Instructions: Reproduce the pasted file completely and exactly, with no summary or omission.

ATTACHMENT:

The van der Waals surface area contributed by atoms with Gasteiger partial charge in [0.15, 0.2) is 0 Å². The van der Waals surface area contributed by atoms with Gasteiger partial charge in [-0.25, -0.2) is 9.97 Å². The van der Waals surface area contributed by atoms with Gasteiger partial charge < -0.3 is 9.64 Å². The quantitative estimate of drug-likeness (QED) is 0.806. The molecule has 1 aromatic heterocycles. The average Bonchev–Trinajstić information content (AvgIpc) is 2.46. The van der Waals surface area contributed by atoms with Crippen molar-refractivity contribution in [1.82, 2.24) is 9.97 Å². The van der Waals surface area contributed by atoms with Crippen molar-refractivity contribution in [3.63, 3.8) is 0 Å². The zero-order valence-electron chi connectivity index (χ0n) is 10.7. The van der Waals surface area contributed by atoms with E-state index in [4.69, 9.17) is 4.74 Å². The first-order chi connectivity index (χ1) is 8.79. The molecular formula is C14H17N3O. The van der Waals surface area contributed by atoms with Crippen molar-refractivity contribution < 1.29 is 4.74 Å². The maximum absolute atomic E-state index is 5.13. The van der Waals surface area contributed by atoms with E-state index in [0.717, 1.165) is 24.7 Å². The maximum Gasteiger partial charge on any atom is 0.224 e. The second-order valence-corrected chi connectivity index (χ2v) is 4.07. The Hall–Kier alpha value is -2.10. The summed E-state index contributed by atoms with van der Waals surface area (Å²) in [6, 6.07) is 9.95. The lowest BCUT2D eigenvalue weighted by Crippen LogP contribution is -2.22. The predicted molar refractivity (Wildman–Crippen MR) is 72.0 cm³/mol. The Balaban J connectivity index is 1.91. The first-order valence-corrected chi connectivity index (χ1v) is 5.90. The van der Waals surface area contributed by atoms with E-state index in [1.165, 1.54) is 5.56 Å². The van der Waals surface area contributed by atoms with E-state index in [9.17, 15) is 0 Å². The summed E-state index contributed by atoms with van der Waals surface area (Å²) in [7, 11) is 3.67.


The van der Waals surface area contributed by atoms with Gasteiger partial charge in [0.15, 0.2) is 0 Å². The van der Waals surface area contributed by atoms with Gasteiger partial charge in [-0.25, -0.2) is 9.97 Å². The van der Waals surface area contributed by atoms with Gasteiger partial charge < -0.3 is 9.64 Å². The quantitative estimate of drug-likeness (QED) is 0.806. The molecule has 1 aromatic heterocycles. The average Bonchev–Trinajstić information content (AvgIpc) is 2.46. The van der Waals surface area contributed by atoms with Crippen molar-refractivity contribution in [1.82, 2.24) is 9.97 Å². The van der Waals surface area contributed by atoms with Crippen molar-refractivity contribution in [3.63, 3.8) is 0 Å². The zero-order valence-electron chi connectivity index (χ0n) is 10.7. The van der Waals surface area contributed by atoms with E-state index in [4.69, 9.17) is 4.74 Å². The first-order chi connectivity index (χ1) is 8.79. The molecular formula is C14H17N3O. The van der Waals surface area contributed by atoms with Crippen molar-refractivity contribution < 1.29 is 4.74 Å². The maximum absolute atomic E-state index is 5.13. The van der Waals surface area contributed by atoms with E-state index in [0.717, 1.165) is 24.7 Å². The maximum Gasteiger partial charge on any atom is 0.224 e. The second-order valence-corrected chi connectivity index (χ2v) is 4.07. The Hall–Kier alpha value is -2.10. The summed E-state index contributed by atoms with van der Waals surface area (Å²) in [6, 6.07) is 9.95. The lowest BCUT2D eigenvalue weighted by Crippen LogP contribution is -2.22. The predicted molar refractivity (Wildman–Crippen MR) is 72.0 cm³/mol. The Balaban J connectivity index is 1.91. The first-order valence-corrected chi connectivity index (χ1v) is 5.90. The van der Waals surface area contributed by atoms with E-state index in [1.165, 1.54) is 5.56 Å². The van der Waals surface area contributed by atoms with E-state index in [9.17, 15) is 0 Å². The summed E-state index contributed by atoms with van der Waals surface area (Å²) in [7, 11) is 3.67.